June is National PTSD Awareness Month, and we want to continue spreading knowledge of PTSD, and its effects on both combat veterans and their families.
PTSD (Post-Traumatic stress disorder) is defined by The National Center for PTSD as: a condition that can develop after you have gone through a life-threatening event. If you have PTSD, you may have trouble keeping yourself from thinking over and over about what happened to you. You may try to avoid people and places that remind you of the trauma. You may feel numb. Lastly, if you have PTSD, you might find that you have trouble relaxing. You may startle easily and you may feel on guard most of the time.
It’s common to think and act differently for a few weeks or months after a traumatic event, but if symptoms don’t gradually decrease over time, it’s important to seek help from a doctor or mental health professional.
PTSD is not a sign of weakness – it just happens. There’s no way to know who will develop PTSD after trauma occurs, but we do know it’s more common after certain types of trauma like combat and sexual assault.
If left untreated, PTSD doesn’t usually get better. Some may think they can handle the symptoms, but it can get worse over time. PTSD can lead to depression, sleep deprivation, substance abuse, suicidal thoughts and other mental and physical health issues. It directly affects personal relationships – read more on how family members of those with PTSD can suffer from secondary stress and experience similar effects of PTSD.
That being said, PTSD treatment works, and it’s never too late to start. There are many different types of treatment options available these days. The National Center for PTSD offers a PTSD Treatment Decision Aid that may be helpful in understanding some of the most popular options, but ultimately you’ll need to speak with healthcare provider such as your family doctor, or mental health professional. Additionally, there are many alternative therapies that have been shown to help treat PTSD (i.e. yoga, acupuncture, fishing, scuba diving, horseback riding, and so much more).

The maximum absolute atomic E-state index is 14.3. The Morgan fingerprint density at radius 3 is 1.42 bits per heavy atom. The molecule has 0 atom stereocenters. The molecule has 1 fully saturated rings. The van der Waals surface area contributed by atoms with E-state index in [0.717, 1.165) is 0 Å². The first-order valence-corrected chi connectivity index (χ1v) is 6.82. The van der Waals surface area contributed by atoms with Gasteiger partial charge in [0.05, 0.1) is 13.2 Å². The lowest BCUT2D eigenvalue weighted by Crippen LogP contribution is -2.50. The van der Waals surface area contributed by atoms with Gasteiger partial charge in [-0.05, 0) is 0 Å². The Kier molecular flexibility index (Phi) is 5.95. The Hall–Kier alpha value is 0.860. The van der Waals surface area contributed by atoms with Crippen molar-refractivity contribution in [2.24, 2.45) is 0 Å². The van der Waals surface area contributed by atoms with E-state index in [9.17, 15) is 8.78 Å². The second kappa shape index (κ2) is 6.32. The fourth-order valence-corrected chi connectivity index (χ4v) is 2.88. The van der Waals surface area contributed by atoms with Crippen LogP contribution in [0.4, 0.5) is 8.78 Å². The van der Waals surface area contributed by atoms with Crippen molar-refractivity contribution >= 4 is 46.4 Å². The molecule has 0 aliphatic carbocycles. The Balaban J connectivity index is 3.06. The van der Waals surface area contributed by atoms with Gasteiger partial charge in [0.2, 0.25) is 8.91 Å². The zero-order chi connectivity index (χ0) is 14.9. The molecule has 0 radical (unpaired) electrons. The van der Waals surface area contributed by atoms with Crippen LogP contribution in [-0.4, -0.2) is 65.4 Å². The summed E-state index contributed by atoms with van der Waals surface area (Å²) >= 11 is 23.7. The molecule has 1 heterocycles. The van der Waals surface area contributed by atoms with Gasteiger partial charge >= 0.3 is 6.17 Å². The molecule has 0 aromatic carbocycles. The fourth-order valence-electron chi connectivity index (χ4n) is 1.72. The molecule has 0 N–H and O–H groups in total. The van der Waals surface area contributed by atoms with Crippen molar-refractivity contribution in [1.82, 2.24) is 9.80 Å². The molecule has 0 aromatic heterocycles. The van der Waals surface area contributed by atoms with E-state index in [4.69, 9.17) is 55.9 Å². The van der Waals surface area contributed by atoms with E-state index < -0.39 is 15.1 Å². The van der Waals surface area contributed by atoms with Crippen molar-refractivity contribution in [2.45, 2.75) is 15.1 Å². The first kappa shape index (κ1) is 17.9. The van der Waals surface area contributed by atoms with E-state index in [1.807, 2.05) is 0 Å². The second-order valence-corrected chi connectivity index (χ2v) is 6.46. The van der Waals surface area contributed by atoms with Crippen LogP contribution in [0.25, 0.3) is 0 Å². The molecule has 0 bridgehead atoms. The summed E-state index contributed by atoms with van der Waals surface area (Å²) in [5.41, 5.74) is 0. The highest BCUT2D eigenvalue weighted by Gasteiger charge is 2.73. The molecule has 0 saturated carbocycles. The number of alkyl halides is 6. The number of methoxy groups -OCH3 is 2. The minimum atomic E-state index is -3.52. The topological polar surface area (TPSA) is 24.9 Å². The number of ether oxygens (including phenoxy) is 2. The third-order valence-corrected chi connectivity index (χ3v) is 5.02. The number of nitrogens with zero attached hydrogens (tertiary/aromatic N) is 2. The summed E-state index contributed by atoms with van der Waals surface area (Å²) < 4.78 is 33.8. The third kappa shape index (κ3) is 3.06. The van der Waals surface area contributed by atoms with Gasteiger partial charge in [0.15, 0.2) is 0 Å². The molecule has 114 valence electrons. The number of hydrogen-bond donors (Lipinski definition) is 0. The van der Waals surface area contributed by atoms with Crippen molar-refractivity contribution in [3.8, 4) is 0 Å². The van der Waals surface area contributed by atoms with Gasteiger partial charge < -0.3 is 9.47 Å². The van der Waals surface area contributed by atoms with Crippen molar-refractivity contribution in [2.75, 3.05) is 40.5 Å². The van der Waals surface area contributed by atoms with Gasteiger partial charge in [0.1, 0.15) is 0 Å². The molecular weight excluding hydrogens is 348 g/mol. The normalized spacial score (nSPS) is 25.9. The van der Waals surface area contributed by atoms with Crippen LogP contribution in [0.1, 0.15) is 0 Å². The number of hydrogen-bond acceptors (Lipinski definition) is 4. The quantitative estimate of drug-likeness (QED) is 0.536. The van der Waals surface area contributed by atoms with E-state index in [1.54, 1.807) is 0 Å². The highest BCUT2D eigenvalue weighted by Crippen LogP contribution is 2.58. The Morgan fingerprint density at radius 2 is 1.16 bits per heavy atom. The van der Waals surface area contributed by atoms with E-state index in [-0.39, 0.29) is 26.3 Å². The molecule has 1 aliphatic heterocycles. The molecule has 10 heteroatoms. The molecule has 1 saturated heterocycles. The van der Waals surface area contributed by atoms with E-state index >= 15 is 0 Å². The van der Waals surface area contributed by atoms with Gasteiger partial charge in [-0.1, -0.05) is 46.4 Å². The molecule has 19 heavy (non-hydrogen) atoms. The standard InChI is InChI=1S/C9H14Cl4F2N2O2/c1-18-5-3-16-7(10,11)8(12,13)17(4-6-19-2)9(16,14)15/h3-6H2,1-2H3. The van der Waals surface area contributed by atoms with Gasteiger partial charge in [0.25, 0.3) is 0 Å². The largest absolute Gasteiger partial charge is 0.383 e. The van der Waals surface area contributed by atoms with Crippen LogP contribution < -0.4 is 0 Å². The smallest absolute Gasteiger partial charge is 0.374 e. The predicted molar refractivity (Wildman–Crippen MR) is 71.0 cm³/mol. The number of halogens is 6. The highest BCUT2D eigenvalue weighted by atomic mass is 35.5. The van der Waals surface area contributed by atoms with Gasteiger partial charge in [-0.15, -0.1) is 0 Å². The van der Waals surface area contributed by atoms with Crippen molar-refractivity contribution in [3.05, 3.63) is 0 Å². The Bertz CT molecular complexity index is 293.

As always, Combat Veterans to Careers is here to help our local Combat Veterans and their families understand and gain access to these options, and will walk alongside you during this process. Please don’t hesitate to contact us.
Please note: if you are a veteran or family of a veteran and in crisis, please seek help immediately via:
– Calling 911
– Going to the nearest Emergency Room
– Calling the Suicide Prevention Lifeline: 1-800-273-8255
– Contacting the Veterans Crisis Line by calling: 1-800-273-8255, press 1
– Contacting the Veterans Crisis Line by Texting to 838255
– Chatting online with Confidential Veterans Chat
- 8 Things to Know About PTSD, National Center for PTSD
- PTSD Treatment Decision Aid, National Center for PTSD
- Do I have PTSD?